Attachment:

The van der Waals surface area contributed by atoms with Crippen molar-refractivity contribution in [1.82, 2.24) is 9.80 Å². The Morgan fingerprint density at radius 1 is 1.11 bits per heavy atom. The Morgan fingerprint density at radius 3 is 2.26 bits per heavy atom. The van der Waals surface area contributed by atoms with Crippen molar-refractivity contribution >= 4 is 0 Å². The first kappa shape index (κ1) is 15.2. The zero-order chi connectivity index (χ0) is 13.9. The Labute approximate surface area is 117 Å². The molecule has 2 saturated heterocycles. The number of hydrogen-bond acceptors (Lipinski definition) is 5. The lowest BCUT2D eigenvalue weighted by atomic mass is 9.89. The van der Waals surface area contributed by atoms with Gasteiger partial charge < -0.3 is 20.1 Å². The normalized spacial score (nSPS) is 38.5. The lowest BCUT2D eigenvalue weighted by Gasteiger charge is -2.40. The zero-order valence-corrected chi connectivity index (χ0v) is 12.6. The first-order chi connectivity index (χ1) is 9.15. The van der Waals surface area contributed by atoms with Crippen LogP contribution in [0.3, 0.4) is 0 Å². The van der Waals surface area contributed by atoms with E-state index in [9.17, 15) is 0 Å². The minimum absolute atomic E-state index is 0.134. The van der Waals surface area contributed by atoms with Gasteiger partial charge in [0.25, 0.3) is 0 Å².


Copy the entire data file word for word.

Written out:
The van der Waals surface area contributed by atoms with Crippen molar-refractivity contribution in [1.82, 2.24) is 9.80 Å². The Morgan fingerprint density at radius 1 is 1.11 bits per heavy atom. The Morgan fingerprint density at radius 3 is 2.26 bits per heavy atom. The van der Waals surface area contributed by atoms with Crippen molar-refractivity contribution >= 4 is 0 Å². The first kappa shape index (κ1) is 15.2. The zero-order chi connectivity index (χ0) is 13.9. The Labute approximate surface area is 117 Å². The molecule has 2 saturated heterocycles. The number of hydrogen-bond acceptors (Lipinski definition) is 5. The lowest BCUT2D eigenvalue weighted by atomic mass is 9.89. The van der Waals surface area contributed by atoms with Gasteiger partial charge < -0.3 is 20.1 Å². The normalized spacial score (nSPS) is 38.5. The lowest BCUT2D eigenvalue weighted by Gasteiger charge is -2.40. The zero-order valence-corrected chi connectivity index (χ0v) is 12.6. The first-order chi connectivity index (χ1) is 9.15. The van der Waals surface area contributed by atoms with Crippen LogP contribution in [0.3, 0.4) is 0 Å². The van der Waals surface area contributed by atoms with E-state index in [9.17, 15) is 0 Å². The minimum absolute atomic E-state index is 0.134. The van der Waals surface area contributed by atoms with Gasteiger partial charge in [0.25, 0.3) is 0 Å².